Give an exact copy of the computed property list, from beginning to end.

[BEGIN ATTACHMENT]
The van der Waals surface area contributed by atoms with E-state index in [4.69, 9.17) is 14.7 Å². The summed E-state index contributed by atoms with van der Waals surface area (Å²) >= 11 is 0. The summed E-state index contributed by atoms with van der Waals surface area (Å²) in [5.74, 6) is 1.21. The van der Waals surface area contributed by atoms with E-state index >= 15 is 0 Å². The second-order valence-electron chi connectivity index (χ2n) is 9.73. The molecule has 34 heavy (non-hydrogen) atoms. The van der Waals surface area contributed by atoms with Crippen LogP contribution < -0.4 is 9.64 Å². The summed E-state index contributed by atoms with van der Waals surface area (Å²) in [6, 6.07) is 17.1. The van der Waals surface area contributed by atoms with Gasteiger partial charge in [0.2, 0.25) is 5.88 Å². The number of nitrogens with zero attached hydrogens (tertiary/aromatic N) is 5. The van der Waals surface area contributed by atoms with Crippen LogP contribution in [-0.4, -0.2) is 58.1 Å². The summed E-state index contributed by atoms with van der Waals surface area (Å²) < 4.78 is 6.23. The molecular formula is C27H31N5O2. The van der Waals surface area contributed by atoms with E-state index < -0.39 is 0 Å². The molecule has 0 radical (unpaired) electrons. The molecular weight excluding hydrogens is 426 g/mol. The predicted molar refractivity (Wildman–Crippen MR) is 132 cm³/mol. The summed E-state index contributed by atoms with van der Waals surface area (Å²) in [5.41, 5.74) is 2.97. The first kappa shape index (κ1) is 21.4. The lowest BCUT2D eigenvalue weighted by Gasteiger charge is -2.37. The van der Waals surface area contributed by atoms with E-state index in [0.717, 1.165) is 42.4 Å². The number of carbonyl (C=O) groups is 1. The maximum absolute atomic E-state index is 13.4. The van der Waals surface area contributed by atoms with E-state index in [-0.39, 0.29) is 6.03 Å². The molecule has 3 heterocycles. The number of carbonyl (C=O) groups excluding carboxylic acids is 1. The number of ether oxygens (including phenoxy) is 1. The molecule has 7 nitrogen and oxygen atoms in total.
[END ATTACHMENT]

The van der Waals surface area contributed by atoms with E-state index in [4.69, 9.17) is 14.7 Å². The summed E-state index contributed by atoms with van der Waals surface area (Å²) >= 11 is 0. The summed E-state index contributed by atoms with van der Waals surface area (Å²) in [5.74, 6) is 1.21. The van der Waals surface area contributed by atoms with E-state index >= 15 is 0 Å². The second-order valence-electron chi connectivity index (χ2n) is 9.73. The molecule has 34 heavy (non-hydrogen) atoms. The van der Waals surface area contributed by atoms with Crippen LogP contribution < -0.4 is 9.64 Å². The summed E-state index contributed by atoms with van der Waals surface area (Å²) in [6, 6.07) is 17.1. The van der Waals surface area contributed by atoms with Gasteiger partial charge in [0.2, 0.25) is 5.88 Å². The number of nitrogens with zero attached hydrogens (tertiary/aromatic N) is 5. The van der Waals surface area contributed by atoms with Crippen LogP contribution in [-0.4, -0.2) is 58.1 Å². The summed E-state index contributed by atoms with van der Waals surface area (Å²) < 4.78 is 6.23. The molecular formula is C27H31N5O2. The van der Waals surface area contributed by atoms with E-state index < -0.39 is 0 Å². The molecule has 0 radical (unpaired) electrons. The molecular weight excluding hydrogens is 426 g/mol. The predicted molar refractivity (Wildman–Crippen MR) is 132 cm³/mol. The summed E-state index contributed by atoms with van der Waals surface area (Å²) in [5.41, 5.74) is 2.97. The first kappa shape index (κ1) is 21.4. The lowest BCUT2D eigenvalue weighted by Gasteiger charge is -2.37. The van der Waals surface area contributed by atoms with E-state index in [0.717, 1.165) is 42.4 Å². The number of carbonyl (C=O) groups is 1. The maximum absolute atomic E-state index is 13.4. The van der Waals surface area contributed by atoms with E-state index in [-0.39, 0.29) is 6.03 Å². The molecule has 3 heterocycles. The number of carbonyl (C=O) groups excluding carboxylic acids is 1. The number of ether oxygens (including phenoxy) is 1. The molecule has 7 nitrogen and oxygen atoms in total.